WESTERN FARM PRODUCTS, LLC, INC.
SUMNER COUNTY, TN, ET AL.
Session May 3, 2016
from the Chancery Court for Sumner County No. 2011CV421 Joe
H. Thompson, Chancellor
property owner who wished to construct and operate a quarry
sought a declaratory judgment that a Sumner County Zoning
Resolution, which was alleged to exclude quarrying and mining
activities, is unconstitutional and in violation of the
Tennessee zoning enabling statutes. A group of adjoining
property owners were permitted to intervene in the
proceeding, and the court granted summary judgment to the
county and adjoining property owners. The property owner now
appeals. We find that the evidence relied upon by the
property owner does not establish that the ordinance at issue
prohibits all quarrying activities and affirm the trial
R. App. P. 3 Appeal as of Right; Judgment of the Chancery
V. White and George A. Dean, Nashville, Tennessee, for the
appellant, Western Farm Products LLC, Inc.
May Dennen, Gallatin, Tennessee; and A. Scott Derrick,
Nashville, Tennessee, for the appellee, Sumner County,
M. Amonette, Gallatin, Tennessee, for the intervening
appellees, Thomas Neal, Jr., Lester Lonzo Luce, Carol Dee
Luce, John J. Simons, and Allyson Simons.
Richard H. Dinkins, J., delivered the opinion of the court,
in which Frank G. Clement, Jr., P.J., M.S., and Thomas R.
Frierson, II, J., joined.
RICHARD H. DINKINS, JUDGE
the second appeal in this case. In the first appeal, styled
Western Farm Products, LLC v. Sumner County, No.
M2013-01578-COA-R3-CV, 2014 WL 1852973 (Tenn. Ct. App. May 5,
2014), Western Farm Products, LLC ("Western")
appealed the dismissal of its petition for certiorari review
of the Sumner County Board of Zoning Appeals' denial of a
conditional use permit to operate a quarry on its 350 acres
of property which is currently zoned RIA, general
residential; we affirmed the trial court. On September 2,
2011, the same day it filed the petition for certiorari,
Western filed a declaratory judgment action naming Sumner
County ("the County") as defendant; no action was
taken on that case while the certiorari case was on appeal.
The instant appeal is from the trial court's grant of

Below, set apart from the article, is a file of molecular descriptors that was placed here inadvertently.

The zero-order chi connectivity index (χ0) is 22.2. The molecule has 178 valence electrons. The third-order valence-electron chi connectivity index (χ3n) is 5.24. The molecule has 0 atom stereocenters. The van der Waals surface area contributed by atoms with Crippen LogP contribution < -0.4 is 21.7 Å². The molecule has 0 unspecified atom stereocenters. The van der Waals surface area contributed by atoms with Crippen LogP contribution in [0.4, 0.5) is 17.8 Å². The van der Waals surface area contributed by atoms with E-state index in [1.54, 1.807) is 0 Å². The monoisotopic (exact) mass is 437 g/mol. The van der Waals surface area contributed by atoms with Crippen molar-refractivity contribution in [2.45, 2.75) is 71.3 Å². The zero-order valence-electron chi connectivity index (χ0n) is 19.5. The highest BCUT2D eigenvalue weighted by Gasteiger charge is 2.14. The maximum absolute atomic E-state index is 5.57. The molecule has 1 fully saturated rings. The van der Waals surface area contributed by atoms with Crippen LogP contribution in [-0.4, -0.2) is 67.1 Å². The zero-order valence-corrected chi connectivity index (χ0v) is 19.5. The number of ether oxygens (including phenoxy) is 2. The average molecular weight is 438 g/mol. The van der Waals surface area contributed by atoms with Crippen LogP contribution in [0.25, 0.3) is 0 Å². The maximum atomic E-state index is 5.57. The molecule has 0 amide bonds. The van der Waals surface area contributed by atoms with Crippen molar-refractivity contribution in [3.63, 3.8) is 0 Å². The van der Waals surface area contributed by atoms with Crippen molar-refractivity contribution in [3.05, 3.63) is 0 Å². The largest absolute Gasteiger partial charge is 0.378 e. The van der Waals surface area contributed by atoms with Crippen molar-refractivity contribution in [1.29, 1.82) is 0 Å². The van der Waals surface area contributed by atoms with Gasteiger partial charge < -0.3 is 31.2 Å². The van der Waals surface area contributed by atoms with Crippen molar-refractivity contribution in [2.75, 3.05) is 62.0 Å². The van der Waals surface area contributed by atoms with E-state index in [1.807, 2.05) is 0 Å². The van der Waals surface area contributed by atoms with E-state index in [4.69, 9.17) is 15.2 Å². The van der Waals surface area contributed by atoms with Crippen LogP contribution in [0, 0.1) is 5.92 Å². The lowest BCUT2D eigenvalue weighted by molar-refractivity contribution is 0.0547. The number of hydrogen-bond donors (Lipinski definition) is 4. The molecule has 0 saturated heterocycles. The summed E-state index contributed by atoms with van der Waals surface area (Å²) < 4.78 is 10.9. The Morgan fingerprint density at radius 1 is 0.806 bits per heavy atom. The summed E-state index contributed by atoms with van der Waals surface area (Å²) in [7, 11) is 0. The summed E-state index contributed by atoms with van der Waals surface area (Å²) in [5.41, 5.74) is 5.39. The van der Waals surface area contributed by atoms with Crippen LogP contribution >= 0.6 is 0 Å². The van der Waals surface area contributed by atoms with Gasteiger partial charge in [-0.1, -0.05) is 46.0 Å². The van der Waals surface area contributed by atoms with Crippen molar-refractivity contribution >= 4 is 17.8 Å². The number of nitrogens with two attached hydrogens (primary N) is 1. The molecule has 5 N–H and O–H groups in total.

summary judgment against Western in the declaratory judgment
sought a declaration that the Sumner County Zoning
Resolution, which operates as the county's zoning plan,
did not specifically permit mining and quarrying in the
county, and that the exclusion of these activities violated
the Tennessee Constitution and zoning statutes at Tennessee
Code Annotated section 13-7-101, et seq. Western
requested that the court, inter alia, issue an
injunction preventing the County from excluding mining and
quarrying activity and order the County to issue Western a
building permit or certificate of occupancy for the proposed
quarry. Thomas Neal, Jr., Lester Lonzo Luce and
wife, Carol Dee Luce, and John J. Simons and wife, Allyson
Simons, owners of property adjacent to Western's property
(the "Intervenors"), were allowed to intervene in
the case; they opposed Western's proposed use of its
property, contending that Western's proposal "to
operate a quarry with asphalt and concrete plants and rock
crushing facilities . . . would dramatically impact the
nature and value of [their] adjoining property, as well as
[their] peace and enjoyment of same."
course, the Intervenors moved for summary judgment,
contending that the action taken by the Sumner County Board
of Commissioners on May 19, 2014, to amend the Zoning
Resolution to create a floating district entitled the
"Mining and Quarrying Floating Zone, " which serves
as a floating zone over areas which are zoned Industrial,
permits the activities in which Western is engaged and,
therefore, rendered Western's action moot. The trial
court held that the Zoning Resolution, as amended, permitted
mining and quarrying and, consequently, granted summary
judgment to the Intervenors.Western appeals, raising the
following issue: "Whether the Sumner County Zoning
Regulations effectively excludes quarries from locating
within the county?"
I. STANDARD OF REVIEW
case, filed on September 2, 2011, was resolved on motion for
summary judgment. A party is entitled to summary judgment
only if the "pleadings, depositions, answers to
interrogatories, and admissions on file, together with the
affidavits…show that there is no genuine issue as to
any material fact and that the moving party is entitled to
judgment as a matter of law." Tenn. R. Civ. P.
56.04. We review the trial court's ruling on
a motion for summary judgment de novo with no
presumption of correctness, as the resolution of the motion
is a matter of law. Rye v. Women's Care Ctr. of
Memphis, MPLLC, 477 S.W.3d 235, 250 (Tenn. 2015) (citing
Bain v. Wells,936 S.W.2d 618, 622 (Tenn. 1997);
Abshure v. Methodist Healthcare-Memphis Hosp., 325
S.W.3d 98, 103 (Tenn. 2010)). We view ...